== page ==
However, not all employee compensation is considered wages. For example, if you pay the cost of an accident or a health insurance plan for your employees, these payments are not wages and therefore are not subject to tax.
That seems pretty clear.
Accountable and Non-Accountable plans
But what about those accountable and non-accountable plans you mentioned at the beginning of the lesson. What are they?
Let's start with accountable plans. An accountable plan is a reimbursement or allowance arrangement between you and your employee that meets all three of the following rules: One, your employee must pay for deductible expenses while performing services as your employee. Two, your employee must account to you for those expenses within a reasonable time, and Three, your employee must return to you any advanced amounts that are more than the actual expenses within a reasonable period. What counts as a reasonable period? What counts as a reasonable period depends on the facts and circumstances. Generally, it's considered reasonable that if your employee received any advances within 30 days of the time they incur the expenses, that employee adequately accounts for the expenses within 60 days after the time the expenses were paid and the employee then returns any excess amount within 120 days from the date the expenses were paid.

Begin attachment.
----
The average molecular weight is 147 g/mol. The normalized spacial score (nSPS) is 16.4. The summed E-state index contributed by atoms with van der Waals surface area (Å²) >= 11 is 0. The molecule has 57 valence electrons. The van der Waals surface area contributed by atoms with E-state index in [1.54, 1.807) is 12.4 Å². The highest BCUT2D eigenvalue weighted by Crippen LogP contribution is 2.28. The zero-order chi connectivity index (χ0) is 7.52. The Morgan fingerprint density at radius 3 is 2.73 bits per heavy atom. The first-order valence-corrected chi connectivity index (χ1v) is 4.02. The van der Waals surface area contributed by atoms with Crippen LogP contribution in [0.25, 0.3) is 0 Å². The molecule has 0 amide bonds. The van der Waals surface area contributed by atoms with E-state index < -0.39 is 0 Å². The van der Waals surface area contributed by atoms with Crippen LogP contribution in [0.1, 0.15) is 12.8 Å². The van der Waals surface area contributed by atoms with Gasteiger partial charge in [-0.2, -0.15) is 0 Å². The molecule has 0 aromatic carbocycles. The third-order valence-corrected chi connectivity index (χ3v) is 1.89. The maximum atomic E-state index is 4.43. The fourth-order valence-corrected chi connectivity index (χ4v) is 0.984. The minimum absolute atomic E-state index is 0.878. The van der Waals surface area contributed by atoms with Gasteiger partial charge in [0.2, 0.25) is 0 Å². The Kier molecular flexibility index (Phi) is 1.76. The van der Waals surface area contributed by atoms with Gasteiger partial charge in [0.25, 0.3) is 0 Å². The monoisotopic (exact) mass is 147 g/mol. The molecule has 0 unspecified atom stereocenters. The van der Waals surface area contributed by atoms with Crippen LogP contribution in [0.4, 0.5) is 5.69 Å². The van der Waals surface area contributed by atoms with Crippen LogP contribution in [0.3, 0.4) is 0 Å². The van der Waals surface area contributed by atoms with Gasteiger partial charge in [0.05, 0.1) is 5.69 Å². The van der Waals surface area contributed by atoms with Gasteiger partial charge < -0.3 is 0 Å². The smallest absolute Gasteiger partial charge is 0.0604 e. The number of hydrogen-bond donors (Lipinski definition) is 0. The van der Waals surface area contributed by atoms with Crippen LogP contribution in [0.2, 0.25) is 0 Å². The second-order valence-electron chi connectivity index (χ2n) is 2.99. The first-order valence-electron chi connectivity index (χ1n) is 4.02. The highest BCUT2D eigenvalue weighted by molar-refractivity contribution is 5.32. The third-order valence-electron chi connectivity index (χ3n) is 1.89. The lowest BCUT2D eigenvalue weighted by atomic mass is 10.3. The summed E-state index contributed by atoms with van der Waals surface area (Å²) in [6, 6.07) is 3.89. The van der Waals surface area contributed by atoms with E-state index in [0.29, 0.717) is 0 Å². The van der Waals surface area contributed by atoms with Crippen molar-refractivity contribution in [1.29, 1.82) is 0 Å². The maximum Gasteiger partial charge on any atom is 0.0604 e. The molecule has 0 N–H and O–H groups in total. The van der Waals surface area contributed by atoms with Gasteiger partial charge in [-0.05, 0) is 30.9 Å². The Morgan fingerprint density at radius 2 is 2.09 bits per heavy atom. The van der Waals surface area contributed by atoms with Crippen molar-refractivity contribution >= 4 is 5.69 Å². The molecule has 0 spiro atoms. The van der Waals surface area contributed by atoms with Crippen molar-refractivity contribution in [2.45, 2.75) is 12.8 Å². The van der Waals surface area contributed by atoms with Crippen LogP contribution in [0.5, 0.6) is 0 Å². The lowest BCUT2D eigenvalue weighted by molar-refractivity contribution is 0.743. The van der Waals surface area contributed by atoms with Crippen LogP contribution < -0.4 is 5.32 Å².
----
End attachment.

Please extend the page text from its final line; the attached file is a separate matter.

So then what would be a non-accountable plan?